p.item.q.item start_map None
    p.item.q.item map_key c
    p.item.q.item.c start_array None
    p.item.q.item.c.item start_map None
    p.item.q.item.c.item map_key i
    p.item.q.item.c.item.i start_array None
    p.item.q.item.c.item.i end_array None
    p.item.q.item.c.item end_map None
    p.item.q.item.c end_array None
    p.item.q.item end_map None
    p.item.q end_array None
    p.item end_map None
    p end_array None
    end_map None

Francesco - September 30, 2019 Reply

Hi Ayla!
Great article, it has been extremely helpful for me in a couple of projects I am developing.

I am having some trouble exploiting ijson’s features as the main use case for the items method is for array-like JSONS, and I have just a massive string.
Have you dealt with long-format JSONs before?
I am wondering if there is any way to get ijson to give me just the leaves under each directory, one by one, without having to reconstruct the json back from its ‘prefix, ‘event’ and ‘value’.

    Ayla Khan - October 15, 2019 Reply

    Thank you! I’m glad you found it helpful. I think the example in the ijson README with the description starting with Most common usage is having ijson yield native Python objects out of a JSON stream located under a prefix will help you, since it shows how to get Python objects from a known path.

Pawan Dubey - February 4, 2020 Reply

Thanks Ayla, that helped.

Though I am stuck while reading a geojson file.

As I have followd your blog I wrote this
`with open(‘head_bh_vaishali_farmSegments.json’, ‘rb’) as input_file:
objects = ijson.items(input_file, ‘features.item.geometry’)
for o in objects:
print(o)`
which outputs this
{‘type’: ‘Polygon’, ‘coordinates’: [[[Decimal(‘85.279564118794596’), Decimal(‘25.850682127125399’)], [Decimal(‘85.279570883678701’), Decimal(‘25.850688220372199’)], [Decimal(‘85.279719711130596’), Decimal(‘25.850688220372199’)]

As you can see it adds `Decimal` in front of each value and that makes my code crash.

    Ayla Khan - February 4, 2020 Reply

    Can you post a sample of the JSON you’re trying to parse?

Pawan Dubey - February 4, 2020 Reply

objects = ijson.items(input_file, ‘features.item.properties’)

does it load properties from all the items in the features list?

    Ayla Khan - February 4, 2020 Reply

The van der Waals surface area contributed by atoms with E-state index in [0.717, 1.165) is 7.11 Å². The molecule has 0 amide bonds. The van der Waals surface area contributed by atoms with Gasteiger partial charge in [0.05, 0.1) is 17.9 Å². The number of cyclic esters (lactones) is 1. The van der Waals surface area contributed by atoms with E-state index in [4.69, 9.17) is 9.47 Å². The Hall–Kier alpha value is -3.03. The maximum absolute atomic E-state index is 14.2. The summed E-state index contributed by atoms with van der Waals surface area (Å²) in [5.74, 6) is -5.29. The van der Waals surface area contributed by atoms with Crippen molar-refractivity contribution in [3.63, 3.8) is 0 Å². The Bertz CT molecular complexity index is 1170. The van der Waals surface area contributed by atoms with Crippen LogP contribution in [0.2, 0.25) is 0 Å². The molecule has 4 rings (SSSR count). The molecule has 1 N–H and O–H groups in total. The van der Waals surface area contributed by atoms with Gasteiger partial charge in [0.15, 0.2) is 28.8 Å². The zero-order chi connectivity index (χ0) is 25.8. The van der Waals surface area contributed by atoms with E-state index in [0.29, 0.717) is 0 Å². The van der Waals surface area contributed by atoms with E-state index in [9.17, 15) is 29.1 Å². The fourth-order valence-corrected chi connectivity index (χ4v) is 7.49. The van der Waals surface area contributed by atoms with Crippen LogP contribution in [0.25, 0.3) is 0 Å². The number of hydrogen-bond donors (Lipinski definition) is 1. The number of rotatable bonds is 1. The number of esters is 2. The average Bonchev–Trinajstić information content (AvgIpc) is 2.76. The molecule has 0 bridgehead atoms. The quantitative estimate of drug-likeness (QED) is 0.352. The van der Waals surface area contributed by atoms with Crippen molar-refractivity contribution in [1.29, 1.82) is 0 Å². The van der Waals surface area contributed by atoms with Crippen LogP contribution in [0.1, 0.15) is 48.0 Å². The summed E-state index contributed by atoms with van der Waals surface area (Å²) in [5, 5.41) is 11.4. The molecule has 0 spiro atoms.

It does, but lazily since currently all the ijson backends implement ijson.items using a generator.

Shah - February 21, 2020 Reply

Hi,

Thanks for putting this together. I am new to Python and I haven’t found any useful detail, for a newbie, on ijson anywhere but here. I am trying to load this large json file (800MB) into a dataframe. Regular method ends up crashing my container.

So I found out about ijson. I tried your code on my file which looks like below but with more attributes. I was able to print the first record from json but after that I got an error saying “raise common.JSONError(“Additional data”). I am guessing it has to do with my file since there are not [] brackets around the individual records. I have no control over the format of json file. Is there any way I can make it work with your code?

{“ID”: “2342”, “code”:398, “action”: “EXECUTED”}
{“ID”: “1142”, “code”:333, “action”: “DELETED”}
{“ID”: “0042”, “code”:898, “action”: “ADDED”}

Any suggestion would be really appreciated!

Cheers

    Ayla Khan - February 24, 2020 Reply

    The ijson stable version definitely needs the file to contain valid JSON. There’s a new release candidate (https://github.com/ICRAR/ijson/tree/v3.0rc1) that supports using your own reader and then parsing using coroutines, but it looks like that needs valid JSON too. Your file would be valid JSON if these objects were in an array ([] brackets around individual comma separated records). You could try to correct the file using Python, or command line tools like awk or sed.

      Ayla Khan - February 24, 2020 Reply

      It may be reasonable to read lines of your file using generators and use the Python json module instead. It may be slow, but you wouldn’t have to keep file contents in memory. Code is in this gist: https://gist.github.com/a-y-khan/d9eacb817c812fcbb201522ec12047b8.

        Ayla Khan - February 24, 2020 Reply

        Another possibility is to use Dask bag (https://docs.dask.org/en/latest/bag-creation.html). It has the ability to parse records from a file like you describe. Assuming your JSON records are in a simple text file and the Pandas dataframe created from those records can fit into memory, this gist shows how to use Dask bag to get a Pandas dataframe: https://gist.github.com/a-y-khan/9d3913552624c62fc2ac882c025882ee. If the Pandas dataframe can’t fit into memory, this thread may be helpful: https://github.com/dask/dask/issues/1651.

          Sayyed Shah - February 29, 2020 Reply

          Hi,
          Thanks for your help. I solved it by setting the property “MultipleLines=True”. The json part is working fine now, no memory issues. But on the other side reading from database is causing the memory problem since there is one table with 560 million records which I am trying to bring, just to columns, into a dataframe. I’ll try dask to make this work.

          Ayla Khan - March 5, 2020 Reply

          I’m glad you found a solution to the JSON record problem! Dask could be a good way to scale up.